If you haven’t had a look at my previous post about ASP.NET routing, go ahead and check it out before you read this post: http://weblogs.asp.net/zowens/archive/2010/12/20/asp-net-mvc-javascript-routing.aspx And the code is here: https://github.com/zowens/ASP.NET-MVC-JavaScript-Routing   Anyways, this post is about routing constraints. A routing constraint is essentially a way for the routing engine to filter out route patterns based on the day from the URL. For example, if I have a route where all the parameters are required, I could use a constraint on the required parameters to say that the parameter is non-empty. Here’s what the constraint would look like: Notice that this is a class that inherits from IRouteConstraint, which is an interface provided by System.Web.Routing. The match method returns true if the value is a match (and can be further processed by the routing rules) or false if it does not match (and the route will be matched further along the route collection). Because routing constraints are so essential to the route matching process, it was important that they be part of my JavaScript routing engine. But the problem is that we need to somehow represent the constraint in JavaScript. I made a design decision early on that you MUST put this constraint into JavaScript to match a route. I didn’t want to have server interaction for the URL generation, like I’ve seen in so many applications. While this is easy to maintain, it causes maintenance issues in my opinion. So the way constraints work in JavaScript is that the constraint as an object type definition is set on the route manager. When a route is created, a new instance of the constraint is created with the specific parameter. In its current form the constraint function MUST return a function that takes the route data and will return true or false. You will see the NotEmpty constraint in a bit. Another piece to the puzzle is that you can have the JavaScript exist as a string in your application that is pulled in when the routing JavaScript code is generated. There is a simple interface, IJavaScriptAddition, that I have added that will be used to output custom JavaScript. Let’s put it all together. Here is the NotEmpty constraint. There’s a few things at work here. The constraint is called “notEmpty” in JavaScript. When you add the constraint to a parameter in your C# code, the route manager generator will look for the JsConstraint attribute to look for the name of the constraint type name and fallback to the class name. For example, if I didn’t apply the “JsConstraint” attribute, the constraint would be called “NotEmpty”. The JavaScript code essentially adds a function to the “constraintTypeDefs” object on the “notEmpty” property (this is how constraints are added to routes). The function returns another function that will be invoked with routing data. Here’s how you would use the NotEmpty constraint in C# and it will work with the JavaScript routing generator. The only catch to using route constraints currently is that the following is not supported: The constraint will work in C# but is not supported by my JavaScript routing engine. (I take pull requests so if you’d like this… go ahead and implement it).   I just wanted to take this post to explain a little bit about the background on constraints. I am looking at expanding the current functionality, but for now this is a good start. Thanks for all the support with the JavaScript router. Keep the feedback coming!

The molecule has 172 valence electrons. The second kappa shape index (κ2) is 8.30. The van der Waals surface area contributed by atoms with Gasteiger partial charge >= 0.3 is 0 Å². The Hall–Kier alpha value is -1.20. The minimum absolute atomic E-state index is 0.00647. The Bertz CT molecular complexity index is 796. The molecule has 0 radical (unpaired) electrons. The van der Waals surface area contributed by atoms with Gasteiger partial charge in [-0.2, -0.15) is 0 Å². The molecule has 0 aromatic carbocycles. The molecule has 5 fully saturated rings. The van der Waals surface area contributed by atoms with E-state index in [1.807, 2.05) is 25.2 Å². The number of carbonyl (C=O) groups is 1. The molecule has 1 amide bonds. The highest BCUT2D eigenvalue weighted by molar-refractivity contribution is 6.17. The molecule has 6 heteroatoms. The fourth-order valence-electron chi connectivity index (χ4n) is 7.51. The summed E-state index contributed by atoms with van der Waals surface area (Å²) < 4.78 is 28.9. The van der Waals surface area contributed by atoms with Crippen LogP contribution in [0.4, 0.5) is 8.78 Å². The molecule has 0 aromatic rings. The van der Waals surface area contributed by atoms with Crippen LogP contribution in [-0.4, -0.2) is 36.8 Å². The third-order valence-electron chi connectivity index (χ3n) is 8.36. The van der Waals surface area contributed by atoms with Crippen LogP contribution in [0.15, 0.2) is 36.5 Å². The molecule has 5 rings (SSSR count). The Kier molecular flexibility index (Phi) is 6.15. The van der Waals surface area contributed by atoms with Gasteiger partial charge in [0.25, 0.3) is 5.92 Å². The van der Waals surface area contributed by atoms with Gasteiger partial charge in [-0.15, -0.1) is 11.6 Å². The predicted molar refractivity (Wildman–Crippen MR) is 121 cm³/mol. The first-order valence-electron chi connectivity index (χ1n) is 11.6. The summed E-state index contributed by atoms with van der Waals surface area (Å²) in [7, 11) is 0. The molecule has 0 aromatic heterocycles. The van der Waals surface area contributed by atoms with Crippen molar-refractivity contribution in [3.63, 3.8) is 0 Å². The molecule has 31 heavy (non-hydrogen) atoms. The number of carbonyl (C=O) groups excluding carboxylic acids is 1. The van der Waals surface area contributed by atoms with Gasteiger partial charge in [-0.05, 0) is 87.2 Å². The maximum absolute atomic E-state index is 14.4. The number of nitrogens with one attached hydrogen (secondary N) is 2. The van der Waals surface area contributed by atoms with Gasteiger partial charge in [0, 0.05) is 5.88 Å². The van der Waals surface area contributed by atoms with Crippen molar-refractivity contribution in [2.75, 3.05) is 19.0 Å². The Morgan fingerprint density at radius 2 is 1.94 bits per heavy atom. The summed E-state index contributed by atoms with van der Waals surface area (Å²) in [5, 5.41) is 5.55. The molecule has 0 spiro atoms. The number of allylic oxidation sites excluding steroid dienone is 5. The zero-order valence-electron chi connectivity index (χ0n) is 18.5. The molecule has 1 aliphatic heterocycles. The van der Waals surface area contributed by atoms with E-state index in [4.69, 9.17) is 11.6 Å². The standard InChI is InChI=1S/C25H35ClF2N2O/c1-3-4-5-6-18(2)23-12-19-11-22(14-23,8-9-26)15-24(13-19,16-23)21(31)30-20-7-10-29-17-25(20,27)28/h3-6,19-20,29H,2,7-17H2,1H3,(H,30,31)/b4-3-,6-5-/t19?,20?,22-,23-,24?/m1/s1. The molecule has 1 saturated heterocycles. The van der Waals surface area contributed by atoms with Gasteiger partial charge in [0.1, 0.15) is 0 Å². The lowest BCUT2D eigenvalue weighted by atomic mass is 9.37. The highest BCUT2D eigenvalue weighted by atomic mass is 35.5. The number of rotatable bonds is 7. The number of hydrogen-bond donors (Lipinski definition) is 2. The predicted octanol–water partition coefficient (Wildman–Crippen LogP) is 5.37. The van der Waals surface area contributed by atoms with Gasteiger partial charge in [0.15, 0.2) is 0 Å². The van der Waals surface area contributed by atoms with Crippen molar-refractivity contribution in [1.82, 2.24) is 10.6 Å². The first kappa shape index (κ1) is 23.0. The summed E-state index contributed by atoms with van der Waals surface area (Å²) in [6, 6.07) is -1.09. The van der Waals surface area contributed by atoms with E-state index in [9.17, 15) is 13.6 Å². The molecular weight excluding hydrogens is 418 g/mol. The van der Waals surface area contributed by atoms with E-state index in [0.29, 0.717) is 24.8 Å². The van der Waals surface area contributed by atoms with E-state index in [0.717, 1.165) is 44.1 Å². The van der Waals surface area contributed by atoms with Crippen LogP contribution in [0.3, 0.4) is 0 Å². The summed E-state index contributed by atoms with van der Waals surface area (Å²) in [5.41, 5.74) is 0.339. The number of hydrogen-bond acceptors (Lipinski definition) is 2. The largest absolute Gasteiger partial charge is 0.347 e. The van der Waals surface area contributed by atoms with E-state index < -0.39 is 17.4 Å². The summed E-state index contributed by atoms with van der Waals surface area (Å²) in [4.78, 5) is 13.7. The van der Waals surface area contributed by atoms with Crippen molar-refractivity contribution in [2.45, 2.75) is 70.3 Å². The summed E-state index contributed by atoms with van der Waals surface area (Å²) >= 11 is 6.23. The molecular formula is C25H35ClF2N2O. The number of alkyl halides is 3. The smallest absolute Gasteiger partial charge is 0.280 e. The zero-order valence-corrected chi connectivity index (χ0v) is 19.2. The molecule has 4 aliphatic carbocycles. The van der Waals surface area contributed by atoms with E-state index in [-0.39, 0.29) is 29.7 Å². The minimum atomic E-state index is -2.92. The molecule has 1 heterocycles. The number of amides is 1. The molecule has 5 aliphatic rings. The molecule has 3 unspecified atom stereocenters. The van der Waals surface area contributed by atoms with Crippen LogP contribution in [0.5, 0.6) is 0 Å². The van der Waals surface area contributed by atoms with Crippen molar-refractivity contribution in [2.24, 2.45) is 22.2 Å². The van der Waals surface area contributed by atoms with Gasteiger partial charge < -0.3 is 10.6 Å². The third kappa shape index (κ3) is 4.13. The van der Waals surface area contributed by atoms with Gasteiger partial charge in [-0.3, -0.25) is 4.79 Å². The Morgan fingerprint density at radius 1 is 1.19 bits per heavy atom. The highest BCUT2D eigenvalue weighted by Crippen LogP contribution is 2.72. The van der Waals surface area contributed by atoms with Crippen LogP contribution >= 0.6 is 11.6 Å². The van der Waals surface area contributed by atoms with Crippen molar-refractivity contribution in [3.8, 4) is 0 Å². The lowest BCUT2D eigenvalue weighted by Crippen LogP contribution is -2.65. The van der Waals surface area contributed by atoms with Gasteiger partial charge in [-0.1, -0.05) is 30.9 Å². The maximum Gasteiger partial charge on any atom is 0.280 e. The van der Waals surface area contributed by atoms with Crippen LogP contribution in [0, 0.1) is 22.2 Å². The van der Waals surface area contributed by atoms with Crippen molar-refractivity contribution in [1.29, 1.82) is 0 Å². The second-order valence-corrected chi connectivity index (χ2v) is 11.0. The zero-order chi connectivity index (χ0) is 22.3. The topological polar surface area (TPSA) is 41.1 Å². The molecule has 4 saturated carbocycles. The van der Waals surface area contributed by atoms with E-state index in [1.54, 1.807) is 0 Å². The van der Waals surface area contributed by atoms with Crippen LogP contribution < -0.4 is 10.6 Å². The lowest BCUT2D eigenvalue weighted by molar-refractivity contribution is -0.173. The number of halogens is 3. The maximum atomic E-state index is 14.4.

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  • More FlipBoard Magazines: Azure, XAML, ASP.NET MVC & Web API